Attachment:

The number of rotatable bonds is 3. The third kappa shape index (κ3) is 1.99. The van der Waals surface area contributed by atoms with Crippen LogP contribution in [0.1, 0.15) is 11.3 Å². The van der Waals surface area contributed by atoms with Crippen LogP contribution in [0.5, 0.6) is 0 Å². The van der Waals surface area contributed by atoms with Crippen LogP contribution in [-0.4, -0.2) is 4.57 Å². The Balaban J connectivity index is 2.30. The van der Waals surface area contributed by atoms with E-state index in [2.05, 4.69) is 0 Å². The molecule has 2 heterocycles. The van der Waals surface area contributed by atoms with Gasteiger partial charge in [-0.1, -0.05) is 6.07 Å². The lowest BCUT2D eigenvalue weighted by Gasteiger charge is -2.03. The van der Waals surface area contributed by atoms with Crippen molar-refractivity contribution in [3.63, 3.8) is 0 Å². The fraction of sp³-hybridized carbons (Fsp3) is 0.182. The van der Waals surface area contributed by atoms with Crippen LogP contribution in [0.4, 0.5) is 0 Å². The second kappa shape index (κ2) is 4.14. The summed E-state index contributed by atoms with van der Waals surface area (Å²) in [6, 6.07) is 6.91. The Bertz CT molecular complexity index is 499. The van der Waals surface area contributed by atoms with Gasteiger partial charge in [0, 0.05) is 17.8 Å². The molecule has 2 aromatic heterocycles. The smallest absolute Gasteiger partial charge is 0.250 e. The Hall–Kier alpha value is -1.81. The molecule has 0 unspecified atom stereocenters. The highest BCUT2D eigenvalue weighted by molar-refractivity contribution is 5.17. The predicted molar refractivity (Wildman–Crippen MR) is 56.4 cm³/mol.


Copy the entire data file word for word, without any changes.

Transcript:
The number of rotatable bonds is 3. The third kappa shape index (κ3) is 1.99. The van der Waals surface area contributed by atoms with Crippen LogP contribution in [0.1, 0.15) is 11.3 Å². The van der Waals surface area contributed by atoms with Crippen LogP contribution in [0.5, 0.6) is 0 Å². The van der Waals surface area contributed by atoms with Crippen LogP contribution in [-0.4, -0.2) is 4.57 Å². The Balaban J connectivity index is 2.30. The van der Waals surface area contributed by atoms with E-state index in [2.05, 4.69) is 0 Å². The molecule has 2 heterocycles. The van der Waals surface area contributed by atoms with Gasteiger partial charge in [-0.1, -0.05) is 6.07 Å². The lowest BCUT2D eigenvalue weighted by Gasteiger charge is -2.03. The van der Waals surface area contributed by atoms with Crippen molar-refractivity contribution in [3.63, 3.8) is 0 Å². The fraction of sp³-hybridized carbons (Fsp3) is 0.182. The van der Waals surface area contributed by atoms with Crippen LogP contribution in [0.4, 0.5) is 0 Å². The second kappa shape index (κ2) is 4.14. The summed E-state index contributed by atoms with van der Waals surface area (Å²) in [6, 6.07) is 6.91. The Bertz CT molecular complexity index is 499. The van der Waals surface area contributed by atoms with Gasteiger partial charge in [0, 0.05) is 17.8 Å². The molecule has 2 aromatic heterocycles. The smallest absolute Gasteiger partial charge is 0.250 e. The Hall–Kier alpha value is -1.81. The molecule has 0 unspecified atom stereocenters. The highest BCUT2D eigenvalue weighted by molar-refractivity contribution is 5.17. The predicted molar refractivity (Wildman–Crippen MR) is 56.4 cm³/mol.